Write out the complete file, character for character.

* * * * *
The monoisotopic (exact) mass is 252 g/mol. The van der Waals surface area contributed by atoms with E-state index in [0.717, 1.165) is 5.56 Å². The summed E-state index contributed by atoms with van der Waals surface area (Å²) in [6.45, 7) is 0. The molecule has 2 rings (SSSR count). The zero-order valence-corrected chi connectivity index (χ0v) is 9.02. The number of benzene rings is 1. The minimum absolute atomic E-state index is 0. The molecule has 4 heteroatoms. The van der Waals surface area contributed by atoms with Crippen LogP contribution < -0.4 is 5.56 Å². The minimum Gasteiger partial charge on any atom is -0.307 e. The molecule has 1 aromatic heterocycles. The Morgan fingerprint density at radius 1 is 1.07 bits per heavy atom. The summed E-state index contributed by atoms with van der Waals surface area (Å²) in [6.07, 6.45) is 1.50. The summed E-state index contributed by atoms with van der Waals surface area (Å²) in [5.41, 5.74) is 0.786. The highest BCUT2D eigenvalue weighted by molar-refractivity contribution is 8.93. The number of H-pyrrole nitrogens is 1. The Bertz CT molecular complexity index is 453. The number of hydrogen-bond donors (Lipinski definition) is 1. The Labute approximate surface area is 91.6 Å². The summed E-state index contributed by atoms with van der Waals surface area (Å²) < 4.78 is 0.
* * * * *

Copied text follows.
The monoisotopic (exact) mass is 252 g/mol. The van der Waals surface area contributed by atoms with E-state index in [0.717, 1.165) is 5.56 Å². The summed E-state index contributed by atoms with van der Waals surface area (Å²) in [6.45, 7) is 0. The molecule has 2 rings (SSSR count). The zero-order valence-corrected chi connectivity index (χ0v) is 9.02. The number of benzene rings is 1. The minimum absolute atomic E-state index is 0. The molecule has 4 heteroatoms. The van der Waals surface area contributed by atoms with Crippen LogP contribution < -0.4 is 5.56 Å². The minimum Gasteiger partial charge on any atom is -0.307 e. The molecule has 1 aromatic heterocycles. The Morgan fingerprint density at radius 1 is 1.07 bits per heavy atom. The summed E-state index contributed by atoms with van der Waals surface area (Å²) in [6.07, 6.45) is 1.50. The summed E-state index contributed by atoms with van der Waals surface area (Å²) in [5.41, 5.74) is 0.786. The highest BCUT2D eigenvalue weighted by molar-refractivity contribution is 8.93. The number of H-pyrrole nitrogens is 1. The Bertz CT molecular complexity index is 453. The number of hydrogen-bond donors (Lipinski definition) is 1. The Labute approximate surface area is 91.6 Å². The summed E-state index contributed by atoms with van der Waals surface area (Å²) < 4.78 is 0.